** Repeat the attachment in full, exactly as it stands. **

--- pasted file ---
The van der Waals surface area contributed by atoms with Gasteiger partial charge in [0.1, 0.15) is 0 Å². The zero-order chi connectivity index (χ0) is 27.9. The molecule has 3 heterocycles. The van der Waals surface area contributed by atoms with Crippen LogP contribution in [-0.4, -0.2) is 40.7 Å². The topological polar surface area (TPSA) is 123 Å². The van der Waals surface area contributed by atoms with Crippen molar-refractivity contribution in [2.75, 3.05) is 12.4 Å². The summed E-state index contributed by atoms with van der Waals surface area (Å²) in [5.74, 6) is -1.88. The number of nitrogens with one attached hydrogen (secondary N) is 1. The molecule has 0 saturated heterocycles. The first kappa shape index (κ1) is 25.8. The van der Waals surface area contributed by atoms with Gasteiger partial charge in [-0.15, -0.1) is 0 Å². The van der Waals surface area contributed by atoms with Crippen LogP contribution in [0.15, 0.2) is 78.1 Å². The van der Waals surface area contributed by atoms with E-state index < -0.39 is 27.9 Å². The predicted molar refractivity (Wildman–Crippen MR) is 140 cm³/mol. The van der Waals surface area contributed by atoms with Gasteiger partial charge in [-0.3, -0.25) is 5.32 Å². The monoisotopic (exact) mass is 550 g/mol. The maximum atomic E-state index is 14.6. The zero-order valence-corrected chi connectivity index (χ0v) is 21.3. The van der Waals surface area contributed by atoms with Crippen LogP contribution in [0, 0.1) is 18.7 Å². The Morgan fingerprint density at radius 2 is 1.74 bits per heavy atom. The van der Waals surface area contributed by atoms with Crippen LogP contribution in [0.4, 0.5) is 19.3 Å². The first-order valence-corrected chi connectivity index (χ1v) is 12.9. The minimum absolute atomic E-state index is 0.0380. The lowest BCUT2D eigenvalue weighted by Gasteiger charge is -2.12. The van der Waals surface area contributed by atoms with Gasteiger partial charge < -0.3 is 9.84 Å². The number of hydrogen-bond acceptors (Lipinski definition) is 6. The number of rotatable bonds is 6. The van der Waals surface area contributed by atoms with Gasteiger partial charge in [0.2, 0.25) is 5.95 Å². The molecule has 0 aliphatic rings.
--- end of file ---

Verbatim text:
The van der Waals surface area contributed by atoms with Gasteiger partial charge in [0.1, 0.15) is 0 Å². The zero-order chi connectivity index (χ0) is 27.9. The molecule has 3 heterocycles. The van der Waals surface area contributed by atoms with Crippen LogP contribution in [-0.4, -0.2) is 40.7 Å². The topological polar surface area (TPSA) is 123 Å². The van der Waals surface area contributed by atoms with Crippen molar-refractivity contribution in [2.75, 3.05) is 12.4 Å². The summed E-state index contributed by atoms with van der Waals surface area (Å²) in [5.74, 6) is -1.88. The number of nitrogens with one attached hydrogen (secondary N) is 1. The molecule has 0 saturated heterocycles. The first kappa shape index (κ1) is 25.8. The van der Waals surface area contributed by atoms with Gasteiger partial charge in [-0.15, -0.1) is 0 Å². The van der Waals surface area contributed by atoms with Crippen LogP contribution in [0.15, 0.2) is 78.1 Å². The van der Waals surface area contributed by atoms with E-state index < -0.39 is 27.9 Å². The predicted molar refractivity (Wildman–Crippen MR) is 140 cm³/mol. The van der Waals surface area contributed by atoms with Gasteiger partial charge in [-0.3, -0.25) is 5.32 Å². The monoisotopic (exact) mass is 550 g/mol. The maximum atomic E-state index is 14.6. The zero-order valence-corrected chi connectivity index (χ0v) is 21.3. The van der Waals surface area contributed by atoms with Crippen LogP contribution in [0, 0.1) is 18.7 Å². The Morgan fingerprint density at radius 2 is 1.74 bits per heavy atom. The van der Waals surface area contributed by atoms with Crippen LogP contribution in [0.4, 0.5) is 19.3 Å². The first-order valence-corrected chi connectivity index (χ1v) is 12.9. The minimum absolute atomic E-state index is 0.0380. The lowest BCUT2D eigenvalue weighted by Gasteiger charge is -2.12. The van der Waals surface area contributed by atoms with Gasteiger partial charge < -0.3 is 9.84 Å². The number of hydrogen-bond acceptors (Lipinski definition) is 6. The number of rotatable bonds is 6. The van der Waals surface area contributed by atoms with Gasteiger partial charge in [0.2, 0.25) is 5.95 Å². The molecule has 0 aliphatic rings.